for National Geographic News
Is she a monster or a miracle?
This was the front-page question posed by Britain's Daily Mail newspaper in 1997.
The article was just one of hundreds of news reports on the world's first cloned mammal, Dolly the sheep.
Born July 5, 1996, at the Roslin Institute in Scotland, Dolly was the genetic copy of a six-year-old Finn Dorset ewe. Because of a patent application on the cloning process, her birth was kept a secret until February 27, 1997.
Researchers, religious leaders, and politicians immediately began debating the ethical implications of cloning mammals.
Specifically, the announcement of a cloned sheep sparked concern that human clones wouldn't be far behind.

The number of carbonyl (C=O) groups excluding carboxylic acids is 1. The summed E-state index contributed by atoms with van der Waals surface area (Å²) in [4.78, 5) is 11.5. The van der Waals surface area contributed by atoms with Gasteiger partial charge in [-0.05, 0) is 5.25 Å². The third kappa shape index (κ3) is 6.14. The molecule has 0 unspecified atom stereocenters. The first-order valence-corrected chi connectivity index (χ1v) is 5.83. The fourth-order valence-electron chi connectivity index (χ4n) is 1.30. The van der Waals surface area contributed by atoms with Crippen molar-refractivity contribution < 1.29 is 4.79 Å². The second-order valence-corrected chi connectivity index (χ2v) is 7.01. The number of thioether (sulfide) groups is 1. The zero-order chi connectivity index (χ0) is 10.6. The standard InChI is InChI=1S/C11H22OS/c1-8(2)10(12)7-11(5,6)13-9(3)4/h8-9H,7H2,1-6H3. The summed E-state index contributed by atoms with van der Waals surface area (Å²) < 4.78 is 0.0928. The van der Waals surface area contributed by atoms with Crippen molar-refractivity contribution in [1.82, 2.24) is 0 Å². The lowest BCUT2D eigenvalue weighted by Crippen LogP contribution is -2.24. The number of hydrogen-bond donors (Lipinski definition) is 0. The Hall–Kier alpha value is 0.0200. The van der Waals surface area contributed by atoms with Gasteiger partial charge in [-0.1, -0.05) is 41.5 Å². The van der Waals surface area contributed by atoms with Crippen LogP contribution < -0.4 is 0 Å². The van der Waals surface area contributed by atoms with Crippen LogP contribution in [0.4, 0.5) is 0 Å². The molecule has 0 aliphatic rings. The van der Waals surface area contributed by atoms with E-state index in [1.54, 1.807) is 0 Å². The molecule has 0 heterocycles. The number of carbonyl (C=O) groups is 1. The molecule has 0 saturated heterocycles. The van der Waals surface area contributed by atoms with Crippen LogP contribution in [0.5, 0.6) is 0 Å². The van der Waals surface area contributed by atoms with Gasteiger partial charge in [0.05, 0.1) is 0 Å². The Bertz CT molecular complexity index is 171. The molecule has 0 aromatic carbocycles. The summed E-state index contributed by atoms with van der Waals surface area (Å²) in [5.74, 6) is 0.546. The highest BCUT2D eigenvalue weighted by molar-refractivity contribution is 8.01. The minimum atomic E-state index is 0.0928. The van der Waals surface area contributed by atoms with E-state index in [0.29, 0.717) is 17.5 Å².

The U.S. and British governments both called for reports on the implications of the achievement, while the Vatican urged a worldwide ban on human cloning.
A decade later human clones seem no closer to reality, but scientists have created copies of a barnyard's worth of animals.
In all, 15 wild and domestic species have been copied, including African wildcats, goats, Asian oxen, deer, and even an Afghan hound (photos: world's first cloned dog).
"It's really astonishing," said Irina Polejaeva, referring to the number of species cloned within the last decade.
Polejaeva is the chief scientific officer for Austin, Texas-based ViaGenone of several U.S. companies offering commercial cloning services.
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